What are Noncredit Services
Noncredit services are fee-based services that do not involve the extension of credit that a lending institution offers to customers. Non-interest income generated from noncredit services can be a significant source of revenue for banks, and will limit the erosion of profitability when net interest margins are squeezed in a declining interest rate environment.
BREAKING DOWN Noncredit Services
Historically, the basic profitability model of a bank has been lending to customers at X% and paying Y% on deposits held at the bank. X-Y% is the spread that brings money to the bottom line. However, another pillar of profitability has developed for banks that does not involve using the balance sheet to generate income. Various noncredit services for retail and corporate customers are routinely offered by banks. For retail customers, aside from checking and savings accounts, such services could include debit card processing, stock trading brokerage and asset management. For small businesses and larger corporate entities, noncredit services include cash management, payroll processing, merchant transactions, merger and acquisition advisory or other corporate finance services, loan syndication and agency, and insurance underwriting. Collectively, these services produce commissions and fees for a bank. Not a single dollar needs to be loaned out to capture this type of income.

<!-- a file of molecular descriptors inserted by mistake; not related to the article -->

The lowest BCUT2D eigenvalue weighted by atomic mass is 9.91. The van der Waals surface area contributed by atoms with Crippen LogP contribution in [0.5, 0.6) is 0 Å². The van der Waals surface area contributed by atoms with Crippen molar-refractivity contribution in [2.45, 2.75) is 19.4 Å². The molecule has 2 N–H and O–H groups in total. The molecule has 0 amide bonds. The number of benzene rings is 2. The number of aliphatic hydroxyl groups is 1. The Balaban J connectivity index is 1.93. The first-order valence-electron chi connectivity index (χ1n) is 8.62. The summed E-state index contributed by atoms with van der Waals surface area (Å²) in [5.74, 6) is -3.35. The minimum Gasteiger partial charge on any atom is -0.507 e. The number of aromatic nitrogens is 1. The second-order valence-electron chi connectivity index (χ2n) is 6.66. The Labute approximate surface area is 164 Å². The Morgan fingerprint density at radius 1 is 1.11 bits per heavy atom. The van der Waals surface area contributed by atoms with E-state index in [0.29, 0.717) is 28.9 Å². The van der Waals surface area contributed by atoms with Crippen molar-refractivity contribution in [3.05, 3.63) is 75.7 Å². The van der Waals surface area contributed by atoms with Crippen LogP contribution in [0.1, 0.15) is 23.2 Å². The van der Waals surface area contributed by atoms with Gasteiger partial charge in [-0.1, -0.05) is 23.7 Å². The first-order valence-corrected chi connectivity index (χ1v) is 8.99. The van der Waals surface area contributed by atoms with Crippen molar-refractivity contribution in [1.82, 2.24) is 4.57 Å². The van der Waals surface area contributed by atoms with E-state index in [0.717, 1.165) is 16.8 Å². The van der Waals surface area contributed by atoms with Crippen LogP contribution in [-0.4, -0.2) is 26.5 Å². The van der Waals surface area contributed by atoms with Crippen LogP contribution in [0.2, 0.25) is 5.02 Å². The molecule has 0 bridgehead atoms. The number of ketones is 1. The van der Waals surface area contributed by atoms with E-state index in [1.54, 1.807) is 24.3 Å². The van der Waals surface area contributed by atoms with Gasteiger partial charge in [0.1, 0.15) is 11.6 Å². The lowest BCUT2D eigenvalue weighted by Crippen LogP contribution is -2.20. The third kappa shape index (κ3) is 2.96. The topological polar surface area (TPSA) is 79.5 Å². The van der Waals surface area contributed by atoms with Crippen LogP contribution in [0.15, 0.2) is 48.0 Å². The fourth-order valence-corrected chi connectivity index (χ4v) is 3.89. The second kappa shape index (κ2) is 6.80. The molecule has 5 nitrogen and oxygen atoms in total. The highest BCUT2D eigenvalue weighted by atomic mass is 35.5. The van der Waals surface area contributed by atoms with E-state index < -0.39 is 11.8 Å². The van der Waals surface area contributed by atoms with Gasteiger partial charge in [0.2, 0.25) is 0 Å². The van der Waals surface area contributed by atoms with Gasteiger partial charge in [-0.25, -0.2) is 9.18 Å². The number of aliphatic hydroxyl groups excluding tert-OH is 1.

Income from Noncredit Services at Citigroup
Citigroup Inc. recorded approximately $16.0 billion in noncredit service income in 2017, roughly 36% of its net interest revenue (interest revenue minus interest expense, or the spread in terms of dollar amount). The bank derived a majority of the income from commission and fees described above and the balance from administration and fiduciary fees. The income from noncredit services for the bank has provided a measure of stability to overall earnings during a period of suppressed interest rates as a result of quantitative easing policies by the Federal Reserve Bank. Net interest revenues had declined from around $48 billion in 2013 to $45 billion in 2017, but contributions from noncredit services more or less held steady.